Libyan army on Thursday allowed oil companies' airplanes to resume flights in southern Libya after declaring the region a no-fly zone recently.
"The Commander of the Libyan Arab Armed Forces issued instructions to the commander of Sabha military zone (southern Libya) to allow airplanes of oil companies to resume flights to and from the oil fields in the south to transport personnel and supplies," the army's spokesman Ahmad al-Mismari said.
All of the oil companies' airplanes must move in coordination with the army's air force in order to "prevent any infiltration of the region by foreign or suspicious aircraft and support to terrorist and criminal gangs and foreign mercenaries", the spokesman said in a statement Thursday.
On Thursday, al-Mismari announced that the army had taken control of El-Feel oil field in southern Libya peacefully, the second major oil field taken over by the army this month, reports Xinhua.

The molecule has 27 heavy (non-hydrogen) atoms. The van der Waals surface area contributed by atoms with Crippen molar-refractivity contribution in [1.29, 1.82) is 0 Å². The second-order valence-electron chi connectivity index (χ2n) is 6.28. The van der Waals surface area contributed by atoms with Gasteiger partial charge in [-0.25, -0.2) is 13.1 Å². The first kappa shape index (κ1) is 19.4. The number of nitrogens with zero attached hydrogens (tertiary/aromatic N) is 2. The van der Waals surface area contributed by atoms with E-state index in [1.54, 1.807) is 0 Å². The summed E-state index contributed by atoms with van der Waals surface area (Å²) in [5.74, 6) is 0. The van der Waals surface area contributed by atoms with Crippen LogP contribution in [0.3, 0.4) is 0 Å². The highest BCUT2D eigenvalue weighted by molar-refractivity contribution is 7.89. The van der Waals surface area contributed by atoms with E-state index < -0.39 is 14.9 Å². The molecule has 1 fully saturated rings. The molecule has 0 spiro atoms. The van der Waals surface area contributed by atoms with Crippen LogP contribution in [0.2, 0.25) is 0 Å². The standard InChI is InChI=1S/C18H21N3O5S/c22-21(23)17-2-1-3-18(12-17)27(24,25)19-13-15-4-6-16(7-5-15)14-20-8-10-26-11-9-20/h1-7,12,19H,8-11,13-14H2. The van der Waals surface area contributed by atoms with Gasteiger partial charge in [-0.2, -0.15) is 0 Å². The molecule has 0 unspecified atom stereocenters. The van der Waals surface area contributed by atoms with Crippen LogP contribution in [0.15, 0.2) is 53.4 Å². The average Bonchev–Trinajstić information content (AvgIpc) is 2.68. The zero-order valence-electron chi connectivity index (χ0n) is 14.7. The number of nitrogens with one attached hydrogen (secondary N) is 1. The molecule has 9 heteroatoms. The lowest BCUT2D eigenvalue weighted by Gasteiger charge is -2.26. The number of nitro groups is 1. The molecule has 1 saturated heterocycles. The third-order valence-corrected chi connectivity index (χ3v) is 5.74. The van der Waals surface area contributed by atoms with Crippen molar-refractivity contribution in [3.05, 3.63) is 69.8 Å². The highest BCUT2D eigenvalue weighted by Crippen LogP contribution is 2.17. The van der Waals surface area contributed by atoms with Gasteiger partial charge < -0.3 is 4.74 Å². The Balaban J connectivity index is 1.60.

On Monday, the army allowed resumption of civilian flights in southern Libya after declaring the region a no-fly zone earlier this month.
The army, led by Khalifa Haftar, has been carrying out a military campaign against terrorism and crime in the south since mid-January.
The army is allied with the eastern-based government, which is competing against the western-based UN-backed government for legitimacy.
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